Sullivan agreed that the limited supply could give commercial landlords more pricing power as the economy recovers.
McKinley puts the U.S. midway between the trough and peak of a typical real estate expansion cycle, as shown on this chart, which we reproduce with Cohen & Steers' permission.
[Click to enlarge]
That means this could go on for a while. "Commercial real estate recessions have historically been followed by multiyear expansions," McKinley wrote. "Each of the three major U.S. downturns since 1973 has been followed by an expansion lasting 7-12 years. During these periods, total returns for REITs averaged 22% per year."
That sounds ambitious to me -- I'll take the 10%-plus they earned annually over the last decade.
And there are reasons to be wary, Green Street's Sullivan said. Before the recent market retreat, REITs were changing hands "at a pretty meaningful premium [to] what their assets would be worth" in the private market, he told me.
They're also "trading at much higher multiples" than stocks, he said -- 20 times earnings for REITs, vs. 13 times for the S&P 500. On the other hand, "REITs look a little bit cheap compared with bond yields," he pointed out.
The bottom line: "REITs appear fully priced at this point, but they could have some room to run."
I agree, which is why I'd wait for a correction -- like the current sell-off? -- to buy more. Historically, REITs have added diversification to a portfolio, although in the current bull market they have appeared highly correlated with stocks. I think they should comprise about 5% of your portfolio, maybe a bit more, depending on your age and risk tolerance.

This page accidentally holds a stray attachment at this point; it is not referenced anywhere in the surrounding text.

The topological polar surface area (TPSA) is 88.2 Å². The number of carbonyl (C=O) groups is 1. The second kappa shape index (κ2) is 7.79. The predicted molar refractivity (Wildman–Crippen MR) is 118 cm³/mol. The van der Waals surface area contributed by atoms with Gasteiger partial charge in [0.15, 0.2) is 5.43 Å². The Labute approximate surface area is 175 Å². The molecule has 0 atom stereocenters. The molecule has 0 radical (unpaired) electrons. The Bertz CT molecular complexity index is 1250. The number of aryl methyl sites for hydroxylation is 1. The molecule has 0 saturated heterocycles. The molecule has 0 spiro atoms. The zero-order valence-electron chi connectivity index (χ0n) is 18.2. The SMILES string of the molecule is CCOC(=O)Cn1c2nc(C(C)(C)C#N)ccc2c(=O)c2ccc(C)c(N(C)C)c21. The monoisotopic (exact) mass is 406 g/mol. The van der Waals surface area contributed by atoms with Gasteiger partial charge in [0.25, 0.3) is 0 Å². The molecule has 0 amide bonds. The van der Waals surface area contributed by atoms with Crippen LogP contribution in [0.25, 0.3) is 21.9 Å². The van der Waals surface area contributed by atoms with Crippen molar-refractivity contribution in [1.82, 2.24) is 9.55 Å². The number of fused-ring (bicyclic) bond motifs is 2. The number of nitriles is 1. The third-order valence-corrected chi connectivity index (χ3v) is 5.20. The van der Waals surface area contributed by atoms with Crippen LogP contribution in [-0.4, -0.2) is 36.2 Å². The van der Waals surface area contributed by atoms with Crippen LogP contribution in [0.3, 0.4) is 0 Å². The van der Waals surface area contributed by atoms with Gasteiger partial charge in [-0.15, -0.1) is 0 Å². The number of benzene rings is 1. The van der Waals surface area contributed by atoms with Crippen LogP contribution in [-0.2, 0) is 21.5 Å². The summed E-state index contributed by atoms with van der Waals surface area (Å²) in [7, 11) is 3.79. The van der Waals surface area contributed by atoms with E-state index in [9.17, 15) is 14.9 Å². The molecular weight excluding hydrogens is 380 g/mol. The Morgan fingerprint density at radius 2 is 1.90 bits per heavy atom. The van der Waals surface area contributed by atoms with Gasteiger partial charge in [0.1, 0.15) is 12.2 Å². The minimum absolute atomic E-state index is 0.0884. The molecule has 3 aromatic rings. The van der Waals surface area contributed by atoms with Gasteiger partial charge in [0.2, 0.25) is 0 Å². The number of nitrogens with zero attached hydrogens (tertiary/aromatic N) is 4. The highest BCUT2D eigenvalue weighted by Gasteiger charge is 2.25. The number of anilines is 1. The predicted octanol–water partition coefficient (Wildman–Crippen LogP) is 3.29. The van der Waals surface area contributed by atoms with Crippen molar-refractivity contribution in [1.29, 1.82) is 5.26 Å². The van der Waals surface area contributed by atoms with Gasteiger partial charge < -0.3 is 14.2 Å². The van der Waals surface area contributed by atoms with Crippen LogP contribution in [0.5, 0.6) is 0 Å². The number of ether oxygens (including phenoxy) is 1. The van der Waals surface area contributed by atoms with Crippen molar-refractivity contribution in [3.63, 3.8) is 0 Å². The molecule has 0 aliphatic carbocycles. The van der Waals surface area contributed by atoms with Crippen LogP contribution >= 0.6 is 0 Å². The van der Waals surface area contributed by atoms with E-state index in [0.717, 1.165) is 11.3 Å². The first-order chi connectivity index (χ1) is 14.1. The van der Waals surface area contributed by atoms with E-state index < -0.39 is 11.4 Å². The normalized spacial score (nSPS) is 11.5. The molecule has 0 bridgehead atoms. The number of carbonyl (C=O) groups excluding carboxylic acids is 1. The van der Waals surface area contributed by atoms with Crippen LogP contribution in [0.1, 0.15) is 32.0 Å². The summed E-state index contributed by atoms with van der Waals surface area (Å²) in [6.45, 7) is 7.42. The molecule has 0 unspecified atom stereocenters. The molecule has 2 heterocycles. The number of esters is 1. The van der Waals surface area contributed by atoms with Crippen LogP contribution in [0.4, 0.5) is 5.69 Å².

Spreading Your Risk Is Key
Rather than buy individual REITs, which tend to be concentrated in one segment of the market, I'd look at funds and ETFs like VNQ, which I mentioned above. It has a low expense ratio of 0.1%. (Its mutual fund cousin, which I own in my retirement account, has the ticker symbol VGSIX.)
Actively-managed funds with good long-term track records and relatively low expenses include Neuberger Berman Real Estate (NBRFX) and First American Real Estate Securities A (FREAX). Dividends paid by REITs don't get the favorable tax treatment other stock dividends do, so I'd recommend them for retirement accounts.
A global real estate ETF is SPDR Dow Jones International Real Estate (NYSEARCA:RWX). It owns property companies that are not necessarily REITs, but give you exposure to real estate in markets like Europe and Japan, which are lagging our own now but could outperform later.